• Elevated heart rate
  • Racing or pounding of the heart
  • Low blood pressure
  • Dizziness
  • Lightheadedness
  • Near fainting (near syncope)
  • Passing out (syncope)

If it’s cardiovascular, we will do an assessment, get a health history and perform a physical exam to see what your symptoms are based on your symptom complex and how it’s presenting. Sometimes we will have people wear a Holter or event monitor for 24-48 hours to see what their heart rate is doing with activity.

A normal resting heart rate is between 50 and 100 beats per minute. A heart rate slightly over 100 can be normal, but if it’s consistently over that and staying in the 120s or higher, that suggests something is driving your heart rate up, making it go faster. Then, if you get up and move around, and it goes from 100 to 200 with minimal activity, that tells us there’s something else going on and needs further investigating.

If that’s the case, we will have you wear a heart monitor in the office to see what happens when being active. We’ll also test your blood pressure while lying, sitting and standing. Your blood pressure should drop slightly when standing, but not drastically. If it drops significantly and you’re having symptoms, that’s telling us your blood vessels aren’t behaving or doing what they’re supposed to. The bottom line, there aren’t any drugs, blood tests or imaging to diagnose cardiovascular autonomic dysfunction. We base it on a clinical diagnosis and a patient’s symptoms.


Ultimately, we aim to treat the underlying issue for the patient, and from a cardiac standpoint, we can do several things. The most important thing we can do for most of our patients is to have them exercise, which is great for many reasons. First, it makes you feel better and helps your cholesterol, along with a host of other health benefits. But exercising also helps teach your blood vessels and heart rate to do the right thing and to act or behave appropriately.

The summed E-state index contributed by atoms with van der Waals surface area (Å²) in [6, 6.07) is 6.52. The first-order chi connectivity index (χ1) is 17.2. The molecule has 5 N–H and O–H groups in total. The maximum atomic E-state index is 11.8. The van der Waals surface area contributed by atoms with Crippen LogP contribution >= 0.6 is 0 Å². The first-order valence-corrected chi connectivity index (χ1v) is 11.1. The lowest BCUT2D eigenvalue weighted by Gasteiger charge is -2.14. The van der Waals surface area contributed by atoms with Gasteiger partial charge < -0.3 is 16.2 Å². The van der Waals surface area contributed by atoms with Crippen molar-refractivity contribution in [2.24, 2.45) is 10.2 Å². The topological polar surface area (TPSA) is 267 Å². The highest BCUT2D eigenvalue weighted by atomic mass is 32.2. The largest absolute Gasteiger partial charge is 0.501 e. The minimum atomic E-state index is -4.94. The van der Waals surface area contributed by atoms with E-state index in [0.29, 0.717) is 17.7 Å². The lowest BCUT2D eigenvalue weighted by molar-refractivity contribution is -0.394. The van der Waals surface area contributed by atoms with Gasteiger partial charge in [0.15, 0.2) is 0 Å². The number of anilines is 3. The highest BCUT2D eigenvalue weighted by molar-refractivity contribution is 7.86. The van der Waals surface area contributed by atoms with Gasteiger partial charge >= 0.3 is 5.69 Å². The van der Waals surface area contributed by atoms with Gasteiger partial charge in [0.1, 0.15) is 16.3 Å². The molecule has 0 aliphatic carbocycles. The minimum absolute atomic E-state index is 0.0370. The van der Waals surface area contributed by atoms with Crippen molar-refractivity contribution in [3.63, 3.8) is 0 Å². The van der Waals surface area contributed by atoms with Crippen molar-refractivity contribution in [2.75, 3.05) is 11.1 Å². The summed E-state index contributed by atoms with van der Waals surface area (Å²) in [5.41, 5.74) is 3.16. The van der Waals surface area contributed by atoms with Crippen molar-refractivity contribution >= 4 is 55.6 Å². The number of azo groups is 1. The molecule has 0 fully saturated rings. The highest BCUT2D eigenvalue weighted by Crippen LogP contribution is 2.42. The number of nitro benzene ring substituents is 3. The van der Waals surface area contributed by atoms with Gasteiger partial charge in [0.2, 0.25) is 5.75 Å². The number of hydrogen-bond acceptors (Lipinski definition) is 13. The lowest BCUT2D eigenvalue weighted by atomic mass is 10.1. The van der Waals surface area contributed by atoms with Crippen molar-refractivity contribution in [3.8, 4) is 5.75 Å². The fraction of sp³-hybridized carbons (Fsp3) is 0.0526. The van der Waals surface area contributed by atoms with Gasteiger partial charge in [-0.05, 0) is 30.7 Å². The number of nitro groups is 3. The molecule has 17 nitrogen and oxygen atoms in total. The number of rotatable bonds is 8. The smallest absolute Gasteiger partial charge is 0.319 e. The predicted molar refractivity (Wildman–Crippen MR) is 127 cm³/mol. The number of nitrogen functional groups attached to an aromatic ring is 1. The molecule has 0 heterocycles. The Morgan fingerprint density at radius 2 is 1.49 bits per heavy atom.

With that said, many people have difficulty exercising because the heart rate is fast, but you have to keep at it. Now, you don’t need to go all out. I’m not talking about marathon running. You can do any kind of walking or exercise to retrain the body and heart rate.

If that doesn’t work, or you’re passing out all the time because of low blood pressure, the first thing I’m going to tell you to do is the simplest. Start with your diet. Liberalize your salt and water intake because salt causes you to retain fluid. Think of it like this, if you are walking around relatively dehydrated, especially in the summer months, your tank isn’t full. So, when you stand up, your blood vessels will constrict, but that blood is being pulled away from your head by gravity, and if your tank isn’t full, it will never make it back to your head and cause you to feel dizzy and lightheaded. That’s why increasing your intravascular volume (how much blood and water are in your system) is vital to help fill that tank.

If dietary measures don’t work, we also suggest using support stockings. They help keep your blood vessels compressed, so when you stand up, your blood pressure doesn’t drop as low as it would without them. If we exhaust those options, then we can look at medications. We can use several to increase your blood pressure, but we want to try the easy options first before moving to more complex forms of treatment.